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Glacier melt rate in West Antarctica tripled in last decade

A comprehensive, 21-year analysis reconciling four different techniques. A word about this year’s sea ice extent. And why is info about Antarctica so hard to come by?

View larger. | Antarctic glaciers, via the American Geophysical Union.

View larger. | Glaciers in West Antarctica as seen during a NASA Operation IceBridge campaign on October 29, 2014. Photo via NASA/Michael Studinger and via AGU.

The melt rate of glaciers in the fastest-melting region of Antarctica has tripled during the last decade, according to a comprehensive, 21-year analysis that reconciles four different techniques previously used to measure Antarctic ice melting. The American Geophysical Union (AGU), which made the announcement on December 2, 2014, said the study is the first to evaluate and reconcile observations in this way. The new analysis shows that glaciers in the Amundsen Sea Embayment in West Antarctica (see map below) are melting faster than any other part of Antarctica. Scientists at the UC Irvine and NASA conducted the analysis, and the journal Geophysical Research Letters published their results.

Scientist Isabella Velicogna, part of the research team, said:

The mass loss of these glaciers is increasing at an amazing rate.

Scientist Tyler Sutterley, a doctoral candidate at UC Irvine, led the analysis. He said:

Previous studies had suggested that this region is starting to change very dramatically since the 1990s, and we wanted to see how all the different techniques compared. The remarkable agreement among the techniques gave us confidence that we are getting this right.

Read more from the AGU about the new study.

Researchers have found that glaciers in the Amundsen Sea Embayment in West Antarctica are hemorrhaging ice faster than any other part of Antarctica and are the most significant Antarctic contributors to sea level rise.

Researchers have found that glaciers in the Amundsen Sea Embayment in West Antarctica are melting faster than any other part of Antarctica and are the most significant Antarctic contributors to sea level rise. Image via AGU.

Will we look back at 2014 as a watershed year with respect to our knowledge of Earth’s southernmost, coldest continent? There’ve been major stories about Antarctica this year; for example, there was a story in May about what scientists called the unstoppable loss of six glaciers in West Antarctica. Also last May, scientists using satellite data announced that, overall, Antarctica’s land mass is losing 159 billion tons of ice to the sea every year.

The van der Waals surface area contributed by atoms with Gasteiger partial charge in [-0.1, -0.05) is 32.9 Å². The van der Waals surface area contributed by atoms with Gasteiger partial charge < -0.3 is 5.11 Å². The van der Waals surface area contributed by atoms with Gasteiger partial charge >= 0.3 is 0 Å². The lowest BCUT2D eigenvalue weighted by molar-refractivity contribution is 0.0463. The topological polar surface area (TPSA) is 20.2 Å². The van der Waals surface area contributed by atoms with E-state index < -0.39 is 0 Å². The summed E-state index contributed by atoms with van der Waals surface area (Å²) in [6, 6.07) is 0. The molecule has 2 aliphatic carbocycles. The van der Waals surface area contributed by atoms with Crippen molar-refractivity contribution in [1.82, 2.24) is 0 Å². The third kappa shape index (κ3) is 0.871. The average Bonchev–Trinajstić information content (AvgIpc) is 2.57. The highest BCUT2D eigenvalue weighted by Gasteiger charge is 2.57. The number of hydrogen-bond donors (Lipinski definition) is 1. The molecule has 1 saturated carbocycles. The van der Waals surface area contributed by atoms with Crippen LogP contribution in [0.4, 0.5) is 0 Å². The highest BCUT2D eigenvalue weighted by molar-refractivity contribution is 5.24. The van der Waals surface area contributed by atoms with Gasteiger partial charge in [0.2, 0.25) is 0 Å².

At the same time, according to the National Snow and Ice Data Center in October, 2014, although Arctic sea ice continues low, Antarctic sea ice broke a record for the large size of its annual maximum extent this September. Antarctic sea ice quickly declined again, by the way, and by November 2014 was back to levels seen around this time last year.

What does it all mean? If the Antarctic continent is losing ice, shouldn’t we see sea ice around the Antarctic continent declining as well?

Apparently not. In September 2014, meteorologist Eric Holthaus at Slate wrote a great article offering several likely explanations as to why Antarctic sea ice grew so large in extent in 2014. Among other things, he said:

One theory says that warmer ocean waters are more effective at melting the tongues of Antarctic land ice glaciers that stick out into the sea. The resulting excess of freshwater raises the freezing point of the surrounding salt water, allowing more ice to form.

Another theory is that the winds that encircle Antarctica are growing stronger, in part due to the hole in the ozone layer, and pushing ice farther and farther away from the continent, allowing additional ice to take its place closer to Antarctica’s frozen shores. This theory is favored by the British Antarctic Survey, and a number of recent papers have backed it up.

A third theory is that since warmer air can hold more water vapor, it’s likely that there’s more rain and snow falling over the Southern Ocean. That too could decrease the ocean’s salinity near the surface, boosting sea ice levels.